Monday, March 01, 2010

faith in medicine

Last week the House of Commons Science and Technology Committee published its report on homeopathy.

Its findings were unequivocal, saying 'as they are not medicines' the NHS should stop funding their prescription, and they should not be allowed to have labels claiming medicinal properties. The report is clear in its belief that homeopathy does not work beyond placebo effect.

Supporters of homeopathy counter with the fact that it can't be a placebo as it works for a lot of people. This misunderstands what's meant by placebo.

It's often interpreted as meaning 'you are a gullible idiot' or 'you were making your symptoms up'. The fact is that placebo does produce real, measurable positive results for people with real medical conditions.

The interplay between our individual personal mindset and our physical health is as extensive as it is uncharted and mysterious. All of us have had our demeanour alter our susceptibility to illness. We don't need to know how something works in order to know that it does work.

But that's the thing with homeopathy; whether it works. When you get to the high-quality trials - randomised double-blinds - it is shown over and over to be no better than placebo.

Indeed, this was admitted by Paul Bennett, the Professional Standards Director and Superintendent Pharmacist at Boots the Chemist, in his evidence to the Science and Technology Committee. But he said he sells them anyway because

It is about consumer choice for us. A large number of our consumers actually do believe they are efficacious

A large number of people believe using cola as a vaginal douche prevents pregnancy. If I labelled cola tins as contraceptives and sold them for a tenner each, would Boots stock them?

A far larger number of people - many more than believe in homeopathy, and for centuries longer than homeopathy's been established - get real results from praying to the Virgin Mary. Should Boots be stocking statuettes of the blessed virgin with labels saying 'cures cancer'?

During my adolescent dalliance with Christianity, a man at the church explained the power of prayer. He told of how there had been a sick baby in hospital, but the parents had organised for people across the whole county to pray at the same time. It worked instantly, the doctor says the time of prayer was the moment when the infant's condition started improving.

Leaving aside the unlikelihood of a doctor pinpointing a single instant in which someone started getting better, I love the concept of god the story invokes. God hadn't noticed the sick child already. Or maybe he had, but it didn't strike him as unfair until it was pointed out to him.

Even then, a single prayer wouldn't have done it, it took a synchronised mass effort. Perhaps there are so many individuals praying that there's a sort of indistinct hubub. It's like being in a room with fifty people talking, you can't make out anything, but if ten of them suddenly say your name in unison you hear clearly. 'Oi! God! Over here!'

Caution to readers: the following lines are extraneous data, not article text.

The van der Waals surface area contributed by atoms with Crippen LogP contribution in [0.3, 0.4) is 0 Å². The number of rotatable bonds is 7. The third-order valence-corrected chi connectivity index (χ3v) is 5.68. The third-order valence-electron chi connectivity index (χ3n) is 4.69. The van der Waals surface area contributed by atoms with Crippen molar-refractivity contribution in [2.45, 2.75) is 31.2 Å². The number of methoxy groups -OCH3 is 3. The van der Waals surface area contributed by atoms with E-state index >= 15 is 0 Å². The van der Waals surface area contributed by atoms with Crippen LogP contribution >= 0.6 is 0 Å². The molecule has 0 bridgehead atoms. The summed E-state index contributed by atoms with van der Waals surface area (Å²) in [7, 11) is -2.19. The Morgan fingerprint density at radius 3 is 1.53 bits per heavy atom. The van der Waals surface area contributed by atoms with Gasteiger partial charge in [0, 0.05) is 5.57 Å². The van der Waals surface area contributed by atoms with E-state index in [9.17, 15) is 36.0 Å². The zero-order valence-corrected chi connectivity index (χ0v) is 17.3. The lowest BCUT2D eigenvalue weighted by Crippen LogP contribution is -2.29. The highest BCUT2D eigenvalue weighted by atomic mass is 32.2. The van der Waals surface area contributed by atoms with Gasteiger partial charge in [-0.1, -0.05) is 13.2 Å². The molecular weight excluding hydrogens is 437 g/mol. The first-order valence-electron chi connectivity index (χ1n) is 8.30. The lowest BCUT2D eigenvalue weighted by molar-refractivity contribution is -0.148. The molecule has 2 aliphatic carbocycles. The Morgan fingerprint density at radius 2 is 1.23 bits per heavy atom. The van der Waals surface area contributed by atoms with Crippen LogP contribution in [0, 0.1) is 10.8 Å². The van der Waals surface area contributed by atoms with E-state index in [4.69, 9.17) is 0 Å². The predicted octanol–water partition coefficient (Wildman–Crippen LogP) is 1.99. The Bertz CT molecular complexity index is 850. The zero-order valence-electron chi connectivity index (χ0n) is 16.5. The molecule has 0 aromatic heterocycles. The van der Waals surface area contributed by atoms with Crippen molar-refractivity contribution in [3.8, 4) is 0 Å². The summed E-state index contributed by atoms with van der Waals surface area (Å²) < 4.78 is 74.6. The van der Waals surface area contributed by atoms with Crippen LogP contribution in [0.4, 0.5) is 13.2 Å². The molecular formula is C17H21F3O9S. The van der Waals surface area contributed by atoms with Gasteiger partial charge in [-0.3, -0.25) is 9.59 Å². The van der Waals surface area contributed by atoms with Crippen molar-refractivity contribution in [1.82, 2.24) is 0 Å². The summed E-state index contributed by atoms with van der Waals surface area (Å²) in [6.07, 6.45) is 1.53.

There are so many contradictions of the idea of an all-knowing benevolent god in there, it makes you rather admire homeopaths for their comparative logical consistency.

Having that memory bubble up in my brain sent me off to dig out an extract from George Orwell's wartime diary. You can never read too much of Orwell's chunky four-volume Collected Essays Letters and Journalism.

Anyway, in March 1941 he was a member of the Home Guard, and says it was 'more or less compulsory' to take part in their church parade and national day of prayer.

Apparently God is expected to help us on the ground that we are better than the Germans. In the set prayer composed for the occasion God is asked to "turn the hearts of our enemies, and to help us to forgive them; to give them repentance for their misdoings, and a readiness to make amends." Nothing about our enemies forgiving us.

It seems to me that the Christian attitude would be that we are no better than our enemies, we are all miserable sinners, but that it so happens that it would be better if our cause prevailed and therefore that it is legitimate to pray for this...

I suppose the idea is that it would be bad for morale to let people realise that the enemy has a case, though even that is a psychological error, in my opinion.

But perhaps they aren't thinking primarily about the effect on people taking part in the service but are simply looking for direct results from their nation­wide praying campaign, a sort of box barrage fired at the angels.


Anonymous said...

Weather or not Boots sells something or not is hardly the point. Do their anti wrinkle creams really work? is there really compelling evidence that their cold and flu remedies help you get better any quicker, does pantene pro-v really make your hair healthier, is their 'healthy eating' sandwich really healthy?....the fact that Boots are selling some crap that is falsely marketed is not really news, they'd have to empty their shelves if they needed to prove the claims made by all their products!

merrick said...

I take your point, but i think we have to differentiate betwenn what's sold on the sandwich shelves and what's dispensed as medicine from the country's largest pharmacy.

I'd have to check, but from memory the cold remedies tend to claim to help with cold symptoms. Paying a few quid for sachets of soluble paracetamol is a ripoff, but it will tend to work on headache and achey pains.

And absolutely, we should lok at what all the other medicines do. If there's no evidence that a medicine works on the ailments mentioned on the packaging, it shouldn't be sold.

hakan altan said...

thank you